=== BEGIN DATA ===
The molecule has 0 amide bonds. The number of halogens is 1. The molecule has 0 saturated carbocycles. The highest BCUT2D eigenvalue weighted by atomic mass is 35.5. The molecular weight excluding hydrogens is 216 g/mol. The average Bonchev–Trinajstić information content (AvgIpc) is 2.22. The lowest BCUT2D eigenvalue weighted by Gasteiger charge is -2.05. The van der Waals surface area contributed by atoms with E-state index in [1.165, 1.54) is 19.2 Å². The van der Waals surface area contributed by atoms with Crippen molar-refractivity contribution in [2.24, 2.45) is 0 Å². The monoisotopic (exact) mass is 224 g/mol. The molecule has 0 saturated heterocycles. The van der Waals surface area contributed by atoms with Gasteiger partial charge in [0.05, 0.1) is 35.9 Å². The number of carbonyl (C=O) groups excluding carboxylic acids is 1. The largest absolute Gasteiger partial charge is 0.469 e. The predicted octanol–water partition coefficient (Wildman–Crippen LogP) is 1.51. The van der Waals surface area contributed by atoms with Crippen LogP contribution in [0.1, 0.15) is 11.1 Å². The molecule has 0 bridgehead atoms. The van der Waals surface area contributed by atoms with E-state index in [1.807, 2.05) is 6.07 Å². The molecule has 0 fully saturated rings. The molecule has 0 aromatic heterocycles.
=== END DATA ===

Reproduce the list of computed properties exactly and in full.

The molecule has 0 amide bonds. The number of halogens is 1. The molecule has 0 saturated carbocycles. The highest BCUT2D eigenvalue weighted by atomic mass is 35.5. The molecular weight excluding hydrogens is 216 g/mol. The average Bonchev–Trinajstić information content (AvgIpc) is 2.22. The lowest BCUT2D eigenvalue weighted by Gasteiger charge is -2.05. The van der Waals surface area contributed by atoms with E-state index in [1.165, 1.54) is 19.2 Å². The van der Waals surface area contributed by atoms with Crippen molar-refractivity contribution in [2.24, 2.45) is 0 Å². The monoisotopic (exact) mass is 224 g/mol. The molecule has 0 saturated heterocycles. The van der Waals surface area contributed by atoms with Gasteiger partial charge in [0.05, 0.1) is 35.9 Å². The number of carbonyl (C=O) groups excluding carboxylic acids is 1. The largest absolute Gasteiger partial charge is 0.469 e. The predicted octanol–water partition coefficient (Wildman–Crippen LogP) is 1.51. The van der Waals surface area contributed by atoms with Crippen LogP contribution in [0.1, 0.15) is 11.1 Å². The molecule has 0 bridgehead atoms. The van der Waals surface area contributed by atoms with E-state index in [1.807, 2.05) is 6.07 Å². The molecule has 0 fully saturated rings. The molecule has 0 aromatic heterocycles.